Back in the 90’s (if you can remember that far back) there were a few diet pills on the market that contained very strong herbal extracts. These pills were sold over the counter to help people with weight loss and body building. They curbed your appetite, gave you a burst of energy, and stimulated your metabolism. While they helped a number of people, others pushed it too far and reported kidney problems, and even death in a few cases.
There Was Drama
These pills contained the herbal extracts of aristolochic acid and ephedra, and after the health problems and deaths, these 2 ingredients were banned by the FDA. And because these two chemical constituents are found in certain Chinese herbs, the whole practice of Chinese Herbal Medicine got dragged through the dirt.
This had led to a bit of fear and hesitation around the use of Chinese herbs. And honestly, some of this fear is good. There are plants used for medicinal purposes that are very strong, and they shouldn’t be used without supervision.
In addition, we have to be doubly careful if we’re talking about herbs that are imported from China and other countries with less strict growing regulations. There are plants being grown with dangerous pesticides, or that contain heavy metals. There’s also the possibility of herbs being misidentified, so that the herb you’re taking isn’t the plant you think it is.
It’s no wonder Western cultures have shied away from using these herbs in the last few decades!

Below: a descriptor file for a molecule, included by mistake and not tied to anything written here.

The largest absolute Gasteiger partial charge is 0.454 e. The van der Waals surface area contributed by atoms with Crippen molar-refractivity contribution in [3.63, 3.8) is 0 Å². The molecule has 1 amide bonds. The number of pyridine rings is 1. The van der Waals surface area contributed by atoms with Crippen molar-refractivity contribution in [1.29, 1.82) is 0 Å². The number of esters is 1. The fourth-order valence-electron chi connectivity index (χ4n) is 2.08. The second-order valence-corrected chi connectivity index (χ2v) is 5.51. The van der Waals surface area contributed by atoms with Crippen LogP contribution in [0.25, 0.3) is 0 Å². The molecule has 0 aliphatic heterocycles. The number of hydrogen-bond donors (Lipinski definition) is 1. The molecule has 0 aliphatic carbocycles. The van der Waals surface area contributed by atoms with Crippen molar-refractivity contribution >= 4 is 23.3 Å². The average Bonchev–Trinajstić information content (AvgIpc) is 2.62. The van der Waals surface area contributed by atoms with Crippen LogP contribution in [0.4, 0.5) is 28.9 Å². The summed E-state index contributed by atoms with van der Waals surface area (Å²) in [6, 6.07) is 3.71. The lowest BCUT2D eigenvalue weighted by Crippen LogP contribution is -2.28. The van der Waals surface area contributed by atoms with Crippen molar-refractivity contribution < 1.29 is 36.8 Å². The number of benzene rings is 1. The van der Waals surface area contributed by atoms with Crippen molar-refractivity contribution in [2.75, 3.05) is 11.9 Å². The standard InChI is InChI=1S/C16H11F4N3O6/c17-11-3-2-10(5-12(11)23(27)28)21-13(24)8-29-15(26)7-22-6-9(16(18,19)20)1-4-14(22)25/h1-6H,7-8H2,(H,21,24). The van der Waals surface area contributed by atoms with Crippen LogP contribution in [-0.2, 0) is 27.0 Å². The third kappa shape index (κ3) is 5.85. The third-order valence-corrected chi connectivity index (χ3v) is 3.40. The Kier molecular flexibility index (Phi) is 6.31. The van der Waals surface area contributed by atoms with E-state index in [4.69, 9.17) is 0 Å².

Safety IS Important
All of this being said, Chinese herbs are powerful medicine, and in the right hands can be extremely effective at treating numerous conditions, without the same kind of side effects that come from Western medications.
And this is why I decided to continue my training and become an herbalist. This stuff can really help people. But it’s important to take certain precautions.
1. Rely on a trained herbalist to recommend a formula for you.
Chinese medicine relies on its own system of diagnosis and treatment that is separate from your Western medicine diagnosis. This is why you can’t just Google your symptoms and find the “right” herb to treat it effectively. A trained herbalist will do a thorough intake, asking you tons of questions about your primary concern as well as your life and health in general. They might take your pulse, look at your tongue, or feel your abdomen. Your herbalist will use all of this information to formulate a combination of herbs that is personalized to you.
As you continue to take your herbs, you will find that some of your symptoms will start to clear up, and maybe other issues that you’ve had start to come to the forefront. Your herbalist can then modify the formula to address your current needs, and keep adding and subtracting herbs along the way until you get to the point where you don’t need them anymore.
2. Take your herbs as directed.
Remember those ephedra cases from the 90’s? All those negative side effects came about because the pills weren’t taken as directed. Too much (or too little) medicine won’t have the desired outcome. And if you’ve ever taken antibiotics, you know that you need to take them for a prescribed length of time for them to work properly.
3. Source your herbs well.
This is another reason to see an herbalist as opposed to ordering your herbs online. There are many reputable companies (including Evergreen, the company I use) that put each batch of herbs through rigorous testing. Many of these companies only sell to licensed practitioners.